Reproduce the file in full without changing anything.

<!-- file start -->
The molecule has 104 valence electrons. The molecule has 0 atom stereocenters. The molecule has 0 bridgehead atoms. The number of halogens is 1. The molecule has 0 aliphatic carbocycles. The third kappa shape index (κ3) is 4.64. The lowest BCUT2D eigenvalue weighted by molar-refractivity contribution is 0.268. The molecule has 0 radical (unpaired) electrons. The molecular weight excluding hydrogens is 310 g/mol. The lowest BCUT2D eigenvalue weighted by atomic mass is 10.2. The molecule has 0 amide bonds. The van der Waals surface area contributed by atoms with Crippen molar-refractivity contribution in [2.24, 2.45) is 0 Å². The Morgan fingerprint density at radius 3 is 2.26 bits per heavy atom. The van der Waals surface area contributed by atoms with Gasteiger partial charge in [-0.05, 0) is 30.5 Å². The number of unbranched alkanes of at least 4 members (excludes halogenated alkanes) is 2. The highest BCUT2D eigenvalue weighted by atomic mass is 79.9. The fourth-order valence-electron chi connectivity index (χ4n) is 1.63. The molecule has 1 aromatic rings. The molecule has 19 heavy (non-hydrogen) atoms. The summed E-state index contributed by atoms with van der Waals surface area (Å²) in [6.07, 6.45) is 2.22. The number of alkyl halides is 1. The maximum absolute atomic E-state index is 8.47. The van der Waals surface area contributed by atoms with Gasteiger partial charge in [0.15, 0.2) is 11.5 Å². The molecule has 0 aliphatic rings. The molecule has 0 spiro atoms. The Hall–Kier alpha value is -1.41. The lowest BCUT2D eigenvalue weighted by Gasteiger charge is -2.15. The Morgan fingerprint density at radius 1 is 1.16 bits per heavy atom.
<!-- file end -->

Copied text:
The molecule has 104 valence electrons. The molecule has 0 atom stereocenters. The molecule has 0 bridgehead atoms. The number of halogens is 1. The molecule has 0 aliphatic carbocycles. The third kappa shape index (κ3) is 4.64. The lowest BCUT2D eigenvalue weighted by molar-refractivity contribution is 0.268. The molecule has 0 radical (unpaired) electrons. The molecular weight excluding hydrogens is 310 g/mol. The lowest BCUT2D eigenvalue weighted by atomic mass is 10.2. The molecule has 0 amide bonds. The van der Waals surface area contributed by atoms with Crippen molar-refractivity contribution in [2.24, 2.45) is 0 Å². The Morgan fingerprint density at radius 3 is 2.26 bits per heavy atom. The van der Waals surface area contributed by atoms with Gasteiger partial charge in [-0.05, 0) is 30.5 Å². The number of unbranched alkanes of at least 4 members (excludes halogenated alkanes) is 2. The highest BCUT2D eigenvalue weighted by atomic mass is 79.9. The fourth-order valence-electron chi connectivity index (χ4n) is 1.63. The molecule has 1 aromatic rings. The molecule has 19 heavy (non-hydrogen) atoms. The summed E-state index contributed by atoms with van der Waals surface area (Å²) in [6.07, 6.45) is 2.22. The number of alkyl halides is 1. The maximum absolute atomic E-state index is 8.47. The van der Waals surface area contributed by atoms with Gasteiger partial charge in [0.15, 0.2) is 11.5 Å². The molecule has 0 aliphatic rings. The molecule has 0 spiro atoms. The Hall–Kier alpha value is -1.41. The lowest BCUT2D eigenvalue weighted by Gasteiger charge is -2.15. The Morgan fingerprint density at radius 1 is 1.16 bits per heavy atom.